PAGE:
• So, you pitched for what major league team? Since you knew how to stay in line while delivering a pitch and learned at such a young age to throw a change. Well, as a high school and junior college pitcher, I will tell you there are a ton of ways to approach pitching, mechanics, grips, and techniques to pitching. There are a ton of ways to throw a change up and everyone has to find there own way to throw one, so a certain pro not figuring his out until his early 30’s is not a surprise. As far as Billz goes, it’s great you know the answer to his problems AFTER, they are mentioned here, but things are not constant, an issue a pitcher has not may not be the issue he has a season from now, so jumping in the bandwagon and claiming you knew all along that the inability to stay in line while delivering his pitch is his problem is a joke. Go away dude.

      • Did you really just tell a commenter to go away because he was surprised about something with MLB pitchers?

        • Who is claiming surprise? He knew the problem all along….

          • Jon Weisman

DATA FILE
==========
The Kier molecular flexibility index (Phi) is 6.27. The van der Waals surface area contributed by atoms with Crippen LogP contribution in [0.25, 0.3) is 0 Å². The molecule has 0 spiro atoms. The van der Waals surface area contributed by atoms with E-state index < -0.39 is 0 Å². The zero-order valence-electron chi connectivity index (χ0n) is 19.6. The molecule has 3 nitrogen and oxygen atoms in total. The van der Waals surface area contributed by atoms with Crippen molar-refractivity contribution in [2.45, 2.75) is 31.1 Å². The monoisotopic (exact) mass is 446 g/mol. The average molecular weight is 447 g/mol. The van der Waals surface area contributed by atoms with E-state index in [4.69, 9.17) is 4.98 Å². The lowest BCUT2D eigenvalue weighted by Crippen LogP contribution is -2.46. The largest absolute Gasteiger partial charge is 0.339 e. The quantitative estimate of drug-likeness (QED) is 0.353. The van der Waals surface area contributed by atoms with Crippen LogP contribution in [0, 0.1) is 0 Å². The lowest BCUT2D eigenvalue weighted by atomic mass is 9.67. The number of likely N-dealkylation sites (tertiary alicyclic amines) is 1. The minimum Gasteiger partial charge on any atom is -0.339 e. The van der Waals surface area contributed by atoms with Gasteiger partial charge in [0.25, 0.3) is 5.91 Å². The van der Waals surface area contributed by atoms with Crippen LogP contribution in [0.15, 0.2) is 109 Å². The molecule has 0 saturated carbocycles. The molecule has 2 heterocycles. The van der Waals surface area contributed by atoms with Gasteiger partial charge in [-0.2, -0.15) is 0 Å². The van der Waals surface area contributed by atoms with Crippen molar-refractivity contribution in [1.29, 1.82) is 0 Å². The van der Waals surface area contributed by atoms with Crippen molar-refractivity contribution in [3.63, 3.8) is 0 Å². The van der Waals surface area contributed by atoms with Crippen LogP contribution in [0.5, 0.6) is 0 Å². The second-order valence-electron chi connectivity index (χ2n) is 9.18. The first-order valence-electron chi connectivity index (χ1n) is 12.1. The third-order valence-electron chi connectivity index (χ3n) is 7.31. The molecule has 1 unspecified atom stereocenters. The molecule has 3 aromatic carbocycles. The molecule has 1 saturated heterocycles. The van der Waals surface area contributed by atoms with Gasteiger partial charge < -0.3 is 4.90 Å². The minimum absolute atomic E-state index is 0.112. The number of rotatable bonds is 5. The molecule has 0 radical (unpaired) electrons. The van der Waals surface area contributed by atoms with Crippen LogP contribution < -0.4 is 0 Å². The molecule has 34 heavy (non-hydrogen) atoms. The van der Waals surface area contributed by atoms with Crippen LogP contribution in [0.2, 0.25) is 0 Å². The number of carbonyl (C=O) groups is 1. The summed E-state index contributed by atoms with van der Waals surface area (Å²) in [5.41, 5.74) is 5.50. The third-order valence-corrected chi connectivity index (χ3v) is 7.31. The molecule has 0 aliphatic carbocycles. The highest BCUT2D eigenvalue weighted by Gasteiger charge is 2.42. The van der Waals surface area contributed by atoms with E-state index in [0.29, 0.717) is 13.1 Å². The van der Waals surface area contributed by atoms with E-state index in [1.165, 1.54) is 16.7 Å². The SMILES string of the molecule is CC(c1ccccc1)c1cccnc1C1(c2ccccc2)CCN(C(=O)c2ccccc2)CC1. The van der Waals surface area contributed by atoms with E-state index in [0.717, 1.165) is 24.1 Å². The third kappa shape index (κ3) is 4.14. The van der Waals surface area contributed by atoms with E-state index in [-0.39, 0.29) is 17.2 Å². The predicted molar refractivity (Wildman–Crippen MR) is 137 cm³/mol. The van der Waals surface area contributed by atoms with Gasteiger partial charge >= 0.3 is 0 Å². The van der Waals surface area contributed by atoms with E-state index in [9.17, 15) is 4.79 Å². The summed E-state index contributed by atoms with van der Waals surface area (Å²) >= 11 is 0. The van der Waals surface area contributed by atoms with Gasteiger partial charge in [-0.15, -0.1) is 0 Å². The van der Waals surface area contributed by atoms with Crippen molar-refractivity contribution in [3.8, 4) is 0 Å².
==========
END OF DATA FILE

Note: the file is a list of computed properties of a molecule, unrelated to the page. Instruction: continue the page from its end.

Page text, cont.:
Okay, let’s try this. Do you really not understand how rude an inappropriate your comment was?

      • Anonymous

        Sheesh, pal. I enjoy talking pitching – mechanics, strategy, whatever. I’m intrigued by the process and enjoy learning about it. My comment is really more about coaching than about Billz personally. His tendency to fall off line was obvious – I’m mainly curious why coaches didn’t address it earlier. Sorry, I made you mad, dude.

    • Anonymous

      Whether it was there before or not, I just hope Billz can get straightened out and be the solid starter he has the potential to be!

  2. Anonymous

    Jacob Peterson of Beyond the Box Score has an interesting post about extremes involving the ages of baseball Hall of FamersThe article linked says Lou Gehrig was youngest to be inducted to the HOF. This is wrong. The youngest is Sandy.

    • Don

       Actually it’s Youngest at induction, and Koufax was inducted in July of 1972 at 36 years and some odd 180 days, just a few days older than Gehrig at time of induction.

Comments are closed.

Powered by WordPress & Theme by Anders Norén